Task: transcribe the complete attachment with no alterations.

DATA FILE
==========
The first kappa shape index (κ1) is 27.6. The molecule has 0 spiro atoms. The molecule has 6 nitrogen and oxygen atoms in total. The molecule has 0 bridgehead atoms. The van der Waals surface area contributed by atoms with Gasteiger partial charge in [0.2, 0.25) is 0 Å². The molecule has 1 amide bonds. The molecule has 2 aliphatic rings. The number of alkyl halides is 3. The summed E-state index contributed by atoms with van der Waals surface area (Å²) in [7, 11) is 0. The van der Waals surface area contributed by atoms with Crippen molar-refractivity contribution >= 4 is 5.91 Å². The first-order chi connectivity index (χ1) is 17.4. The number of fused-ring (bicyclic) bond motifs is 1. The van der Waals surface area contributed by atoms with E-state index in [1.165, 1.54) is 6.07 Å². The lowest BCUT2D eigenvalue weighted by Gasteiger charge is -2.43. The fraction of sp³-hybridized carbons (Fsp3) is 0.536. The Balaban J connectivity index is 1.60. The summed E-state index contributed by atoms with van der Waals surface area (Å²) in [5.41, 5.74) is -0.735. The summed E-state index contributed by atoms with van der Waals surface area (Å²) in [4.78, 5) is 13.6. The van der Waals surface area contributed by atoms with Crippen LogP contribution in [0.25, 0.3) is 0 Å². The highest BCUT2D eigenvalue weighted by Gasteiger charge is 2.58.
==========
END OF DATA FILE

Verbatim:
The first kappa shape index (κ1) is 27.6. The molecule has 0 spiro atoms. The molecule has 6 nitrogen and oxygen atoms in total. The molecule has 0 bridgehead atoms. The van der Waals surface area contributed by atoms with Gasteiger partial charge in [0.2, 0.25) is 0 Å². The molecule has 1 amide bonds. The molecule has 2 aliphatic rings. The number of alkyl halides is 3. The summed E-state index contributed by atoms with van der Waals surface area (Å²) in [7, 11) is 0. The van der Waals surface area contributed by atoms with Crippen molar-refractivity contribution >= 4 is 5.91 Å². The first-order chi connectivity index (χ1) is 17.4. The number of fused-ring (bicyclic) bond motifs is 1. The van der Waals surface area contributed by atoms with E-state index in [1.165, 1.54) is 6.07 Å². The lowest BCUT2D eigenvalue weighted by Gasteiger charge is -2.43. The fraction of sp³-hybridized carbons (Fsp3) is 0.536. The Balaban J connectivity index is 1.60. The summed E-state index contributed by atoms with van der Waals surface area (Å²) in [5.41, 5.74) is -0.735. The summed E-state index contributed by atoms with van der Waals surface area (Å²) in [4.78, 5) is 13.6. The van der Waals surface area contributed by atoms with Crippen LogP contribution in [0.25, 0.3) is 0 Å². The highest BCUT2D eigenvalue weighted by Gasteiger charge is 2.58.